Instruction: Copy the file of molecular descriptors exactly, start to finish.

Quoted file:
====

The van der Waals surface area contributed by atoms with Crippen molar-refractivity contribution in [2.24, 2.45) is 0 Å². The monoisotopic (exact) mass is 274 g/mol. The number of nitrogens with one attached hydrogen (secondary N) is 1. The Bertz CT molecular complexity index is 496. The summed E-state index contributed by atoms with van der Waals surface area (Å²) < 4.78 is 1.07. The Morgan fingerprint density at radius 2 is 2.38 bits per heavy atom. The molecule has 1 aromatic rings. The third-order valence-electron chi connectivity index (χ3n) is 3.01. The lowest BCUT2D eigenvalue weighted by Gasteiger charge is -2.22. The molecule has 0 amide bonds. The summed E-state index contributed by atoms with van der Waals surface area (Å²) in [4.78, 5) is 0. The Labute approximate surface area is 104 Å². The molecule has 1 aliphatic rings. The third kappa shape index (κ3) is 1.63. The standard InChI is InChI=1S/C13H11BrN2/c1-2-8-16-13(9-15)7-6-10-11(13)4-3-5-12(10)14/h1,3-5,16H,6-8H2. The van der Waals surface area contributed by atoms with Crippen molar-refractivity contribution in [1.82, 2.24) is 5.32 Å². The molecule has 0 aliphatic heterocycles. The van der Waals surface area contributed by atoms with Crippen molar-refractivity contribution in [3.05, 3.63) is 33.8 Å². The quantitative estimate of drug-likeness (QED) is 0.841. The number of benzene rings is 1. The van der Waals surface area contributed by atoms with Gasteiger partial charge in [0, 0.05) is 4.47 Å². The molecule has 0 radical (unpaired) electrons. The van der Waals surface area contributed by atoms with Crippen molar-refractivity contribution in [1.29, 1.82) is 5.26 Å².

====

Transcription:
The van der Waals surface area contributed by atoms with Crippen molar-refractivity contribution in [2.24, 2.45) is 0 Å². The monoisotopic (exact) mass is 274 g/mol. The number of nitrogens with one attached hydrogen (secondary N) is 1. The Bertz CT molecular complexity index is 496. The summed E-state index contributed by atoms with van der Waals surface area (Å²) < 4.78 is 1.07. The Morgan fingerprint density at radius 2 is 2.38 bits per heavy atom. The molecule has 1 aromatic rings. The third-order valence-electron chi connectivity index (χ3n) is 3.01. The lowest BCUT2D eigenvalue weighted by Gasteiger charge is -2.22. The molecule has 0 amide bonds. The summed E-state index contributed by atoms with van der Waals surface area (Å²) in [4.78, 5) is 0. The Labute approximate surface area is 104 Å². The molecule has 1 aliphatic rings. The third kappa shape index (κ3) is 1.63. The standard InChI is InChI=1S/C13H11BrN2/c1-2-8-16-13(9-15)7-6-10-11(13)4-3-5-12(10)14/h1,3-5,16H,6-8H2. The van der Waals surface area contributed by atoms with Crippen molar-refractivity contribution in [1.82, 2.24) is 5.32 Å². The molecule has 0 aliphatic heterocycles. The van der Waals surface area contributed by atoms with Crippen molar-refractivity contribution in [3.05, 3.63) is 33.8 Å². The quantitative estimate of drug-likeness (QED) is 0.841. The number of benzene rings is 1. The van der Waals surface area contributed by atoms with Gasteiger partial charge in [0, 0.05) is 4.47 Å². The molecule has 0 radical (unpaired) electrons. The van der Waals surface area contributed by atoms with Crippen molar-refractivity contribution in [1.29, 1.82) is 5.26 Å².